There would be plenty of scope in such an anthropology for a world history whose antecedents cross-cut the discipline’s previous periods and paradigms. Rousseau’s Discourse on the Origins and Foundations of Inequality among Men (1754) could well be taken as the basic text for an historical anthropology of unequal world society, with Morgan (1877) and Engels (1884) providing nineteen century versions of the same and Jack Goody, among others, updating the project for late twentieth century audiences (Hart 2003). But our contemporary concern with subjectivity will require such grand narratives to be accompanied by individual and collective life histories of the sort pioneered by Sidney Mintz in Worker in the Cane (1960) and Richard Werbner in Tears of the Dead (1991). Or they could be expressed in the form of novels and movies, of course.
Finally one might ask what anthropologists would actually do when they study world society. Let us assume that ethnographic fieldwork of the kind that we are now familiar with will remain an important source of professional knowledge. But this practice is coming under considerable political pressure (Grimshaw and Hart 1995). Each us of us will try to resolve this problem in our own way. In my own case, I restricted the method of prolonged fieldwork to one stay in Ghana of two and half years, when I started out. Since then, I have preferred to visit new places under the auspices of a job rather than as a researcher. People expect visitors to do something for them these days and I would rather struggle with the bias of a known public position than try to explain that I am not a CIA spy. I have been most often a teacher or a development consultant in the employ of governments or international agencies. For the last five years, I have lived in Paris without either a job there or any pretension to carrying out local research. Wherever I am, I read a lot and I write. In recent years, I have begun to explore the possibilities of the internet, of web searches and e-mail. It is becoming ever more feasible to make universal connection without physical movement, without leaving home. All of this adds up to social experience. I make an anthropology out of that. Fortunately, I have had institutional support for this pretension. As Meyer Fortes said, after he helped to set up his trade union, the Association of Social Anthropologists of the U.K., “Social anthropology is what social anthropologists do” and he had the means of establishing their credentials. I am acutely aware that this trajectory is not readily available to others entering the discipline now. I just hope that each takes personal advantage of the historical opportunities and is not crushed by the constraints.
I have made a case in this Epilogue for research and writing in anthropology to be existentially motivated. The truth of social experience is always local, but we need to extend ourselves to grasp what kind of world society we live in. Such a global society is constituted by power relations, but the bridge to an understanding of our common humanity is moral. Morality is the ability to make personal judgements about the good and bad behaviour of people, including ourselves. Anthropology ought to be a means of helping us to do that more effectively. There is no guarantee that people in the future will want to employ experts on the human condition trading under a five-syllable word of Greek origin. But if they do, I hope they will ask anthropologists to make world society personally meaningful for their students and the public.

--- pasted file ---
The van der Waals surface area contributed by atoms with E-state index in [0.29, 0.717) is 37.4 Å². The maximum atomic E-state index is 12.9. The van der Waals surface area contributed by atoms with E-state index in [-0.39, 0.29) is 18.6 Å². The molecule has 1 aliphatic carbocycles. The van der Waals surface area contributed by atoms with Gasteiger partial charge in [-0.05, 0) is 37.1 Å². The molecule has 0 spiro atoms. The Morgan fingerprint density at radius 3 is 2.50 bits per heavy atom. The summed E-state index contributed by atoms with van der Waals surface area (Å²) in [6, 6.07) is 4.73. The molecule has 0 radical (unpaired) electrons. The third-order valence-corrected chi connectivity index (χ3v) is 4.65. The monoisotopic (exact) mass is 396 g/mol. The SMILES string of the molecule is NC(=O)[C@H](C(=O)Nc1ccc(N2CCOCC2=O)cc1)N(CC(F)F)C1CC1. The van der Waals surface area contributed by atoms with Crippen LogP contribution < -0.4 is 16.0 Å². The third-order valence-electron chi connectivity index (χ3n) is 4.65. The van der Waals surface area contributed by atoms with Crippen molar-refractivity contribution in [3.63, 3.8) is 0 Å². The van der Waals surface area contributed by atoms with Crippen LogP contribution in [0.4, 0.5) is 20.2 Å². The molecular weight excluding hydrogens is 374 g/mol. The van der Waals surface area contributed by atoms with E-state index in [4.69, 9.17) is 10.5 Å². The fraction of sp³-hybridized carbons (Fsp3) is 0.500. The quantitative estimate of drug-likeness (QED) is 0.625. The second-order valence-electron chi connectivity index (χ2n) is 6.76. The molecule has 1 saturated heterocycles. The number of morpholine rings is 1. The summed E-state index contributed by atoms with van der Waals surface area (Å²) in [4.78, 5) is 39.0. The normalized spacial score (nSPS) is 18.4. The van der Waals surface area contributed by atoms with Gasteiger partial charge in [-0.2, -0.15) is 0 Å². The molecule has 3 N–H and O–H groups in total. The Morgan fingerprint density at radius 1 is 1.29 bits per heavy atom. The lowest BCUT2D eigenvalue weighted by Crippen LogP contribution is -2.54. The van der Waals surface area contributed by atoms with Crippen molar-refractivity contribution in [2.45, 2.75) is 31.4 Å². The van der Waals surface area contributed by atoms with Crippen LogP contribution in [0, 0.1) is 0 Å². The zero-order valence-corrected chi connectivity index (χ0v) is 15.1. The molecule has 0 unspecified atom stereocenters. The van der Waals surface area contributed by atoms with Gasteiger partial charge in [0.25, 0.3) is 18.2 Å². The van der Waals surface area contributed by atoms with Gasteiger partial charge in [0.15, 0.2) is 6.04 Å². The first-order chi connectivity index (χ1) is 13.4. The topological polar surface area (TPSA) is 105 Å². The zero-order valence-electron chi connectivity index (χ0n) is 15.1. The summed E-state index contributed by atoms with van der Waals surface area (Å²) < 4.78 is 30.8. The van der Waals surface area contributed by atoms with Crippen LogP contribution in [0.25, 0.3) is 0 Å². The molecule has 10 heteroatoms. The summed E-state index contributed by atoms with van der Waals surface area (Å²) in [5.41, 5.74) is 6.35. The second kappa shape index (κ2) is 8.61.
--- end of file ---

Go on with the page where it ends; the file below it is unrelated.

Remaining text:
Terms of Association
Associate: To connect or join together; combine.
Society: The totality of social relationships linking a large group of human beings.
Societas: (Latin) A league of allies committed to mutual support in the event of an attack on one of them (sokw-yo from root sekw-to follow).
Société: (Medieval French) A bounded unit with a single centre, i.e. a state.
State: Society centralized as a single agency.
Territory: The land and waters under the jurisdiction of a state.
Nation: A people who share a state.
Federation: A union in which power is divided between a central authority and the constituent political units.
Corporation: A group of people combined into or acting as one body.
Community: A sense of belonging to a group; people united by a common purpose.
Social Network: An open-ended, often informal set of interconnections.
Market: A social network constituted by buying and selling.
The Internet: The network of networks; the system of global communications.
Civilization: The ethical, rational and cultural standards by which a great people live.
Humanity: A collective noun for all people, past, present and future; a quality of kindness.
World: The earth with its inhabitants; universe; human society; people as a whole; all that relates to or affects the life of a person.
World society: The totality of social relationships linking the inhabitants of earth.
[Based loosely on The American Heritage Dictionary of the English Language, 1996]